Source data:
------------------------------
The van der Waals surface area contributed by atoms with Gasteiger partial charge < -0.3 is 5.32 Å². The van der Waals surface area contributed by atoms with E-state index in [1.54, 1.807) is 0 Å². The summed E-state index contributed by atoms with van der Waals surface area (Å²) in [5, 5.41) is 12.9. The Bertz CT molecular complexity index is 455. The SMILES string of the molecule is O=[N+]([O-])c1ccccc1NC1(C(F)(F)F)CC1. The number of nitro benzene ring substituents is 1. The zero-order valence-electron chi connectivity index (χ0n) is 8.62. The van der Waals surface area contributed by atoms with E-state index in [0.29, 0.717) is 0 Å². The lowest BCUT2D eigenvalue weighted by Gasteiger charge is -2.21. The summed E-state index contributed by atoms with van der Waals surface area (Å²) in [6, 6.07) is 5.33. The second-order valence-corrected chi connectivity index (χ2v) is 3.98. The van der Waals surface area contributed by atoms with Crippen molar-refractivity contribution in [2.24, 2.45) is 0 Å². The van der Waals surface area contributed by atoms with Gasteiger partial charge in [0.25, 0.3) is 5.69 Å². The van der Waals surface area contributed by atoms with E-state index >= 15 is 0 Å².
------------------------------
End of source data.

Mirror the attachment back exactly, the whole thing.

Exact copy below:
The van der Waals surface area contributed by atoms with Gasteiger partial charge < -0.3 is 5.32 Å². The van der Waals surface area contributed by atoms with E-state index in [1.54, 1.807) is 0 Å². The summed E-state index contributed by atoms with van der Waals surface area (Å²) in [5, 5.41) is 12.9. The Bertz CT molecular complexity index is 455. The SMILES string of the molecule is O=[N+]([O-])c1ccccc1NC1(C(F)(F)F)CC1. The number of nitro benzene ring substituents is 1. The zero-order valence-electron chi connectivity index (χ0n) is 8.62. The van der Waals surface area contributed by atoms with E-state index in [0.29, 0.717) is 0 Å². The lowest BCUT2D eigenvalue weighted by Gasteiger charge is -2.21. The summed E-state index contributed by atoms with van der Waals surface area (Å²) in [6, 6.07) is 5.33. The second-order valence-corrected chi connectivity index (χ2v) is 3.98. The van der Waals surface area contributed by atoms with Crippen molar-refractivity contribution in [2.24, 2.45) is 0 Å². The van der Waals surface area contributed by atoms with Gasteiger partial charge in [0.25, 0.3) is 5.69 Å². The van der Waals surface area contributed by atoms with E-state index >= 15 is 0 Å².